DeuceDog asks: Hi Shirelle – There is a neighbor boy (7 years old) who we love to have pay us a visit, but every time he comes by – he breaks something. Whether it’s a toy that we have for him and other children, or one of our gardening tools that he likes to slam onto the ground. His father is a nice guy, but a little slack on discipline – I don’t want to overstep my bounds and I don’t want to frighten this nice little boy – but his path of destruction is getting a little difficult. What would you say to him and his father to help appease the situation? Thanks.
Well, DeuceDog, if I haven’t made it clear enough, I was just like this boy! I was a very destructive puppy, and just loved getting into mischief all the time. Some people have never been able to tell that I’ve outgrown those days (well, maybe that’s because sometimes I act like I haven’t!).
The best thing that Handsome learned to do, when I was that way, was to have lots and lots of chew-toys around. Then whenever I’d misbehave, he’d say “No,” very strongly, to stop me doing what I was doing, and then put a toy in my mouth that instant, and then cover me with petting and kisses and congratulations for being so smart as to pick that toy up! It really worked!
Now this little neighbor boy doesn’t chew on things. He likes to throw things onto the ground instead. So I think your job is to figure out some things that he could throw that would be fun – and not bother you. Of course balls are great, but it sounds like he particularly likes to break things. What about making water balloons for him? He could break dozens, and the only side-effect it would have would be to water your lawn! Again, the trick is to find out what it is that he likes doing, and what pleasure it gives him, and to find an alternative way of giving him that pleasure.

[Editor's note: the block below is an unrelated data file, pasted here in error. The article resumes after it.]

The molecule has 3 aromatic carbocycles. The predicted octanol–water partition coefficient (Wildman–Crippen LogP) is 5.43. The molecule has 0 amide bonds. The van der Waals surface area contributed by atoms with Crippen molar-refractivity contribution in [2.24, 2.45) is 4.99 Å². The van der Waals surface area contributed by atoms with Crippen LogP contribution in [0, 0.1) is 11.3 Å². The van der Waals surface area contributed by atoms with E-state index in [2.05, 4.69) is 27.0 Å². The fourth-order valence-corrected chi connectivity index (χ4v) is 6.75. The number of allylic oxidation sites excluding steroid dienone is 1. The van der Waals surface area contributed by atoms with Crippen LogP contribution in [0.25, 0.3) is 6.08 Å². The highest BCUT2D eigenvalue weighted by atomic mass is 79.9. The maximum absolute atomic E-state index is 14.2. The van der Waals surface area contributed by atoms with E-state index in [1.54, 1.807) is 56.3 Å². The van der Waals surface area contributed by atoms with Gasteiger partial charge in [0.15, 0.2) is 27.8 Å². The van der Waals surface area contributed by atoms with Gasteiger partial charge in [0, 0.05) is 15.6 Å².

But now we get to the other problem, which is his father. While you might have fifty water balloons waiting, this kid might also want to throw your great-grandmother’s beautiful porcelain vase out the window, and you simply can’t allow that. So what to do? Well, one solution is to “play the bad guy,” and tell the dad that you’re just very picky about these things, and need to keep the kid outdoors for now. Another is to go ahead and dare to “overstep;” — if Dad isn’t disciplining his kid, maybe you can do some simple modeling, to show him how it’s done.
(Of course, this is only to be done with your voice; don’t even think of striking a child that’s not yours! And once you’ve stopped him from doing something really bad, be as friendly as you can, just like Handsome with the chew toys, so the kid realizes you still like him, but just needed him to not break something valuable).
But if none of these things work, then you just might have to do the toughest, most painful choice. Which is to tell them that, until the behavior changes, you just can’t have them over to your house. That you would be happy to go over to their place, and bring dinner or treats, but you just can’t let all your stuff be ruined. Hopefully that will be enough to get Dad to understand.
And if he really doesn’t know what to do, why not recommend that he find a good child therapist. Someone to help improve his son’s behavior. That’s usually a pretty quick job, and will often improve a lot of other things in the family that this behavior is revealing.
Remember, what that kid wants most is for you to like him and have fun with him. The more you can have ways to achieve that, the better it is for everyone.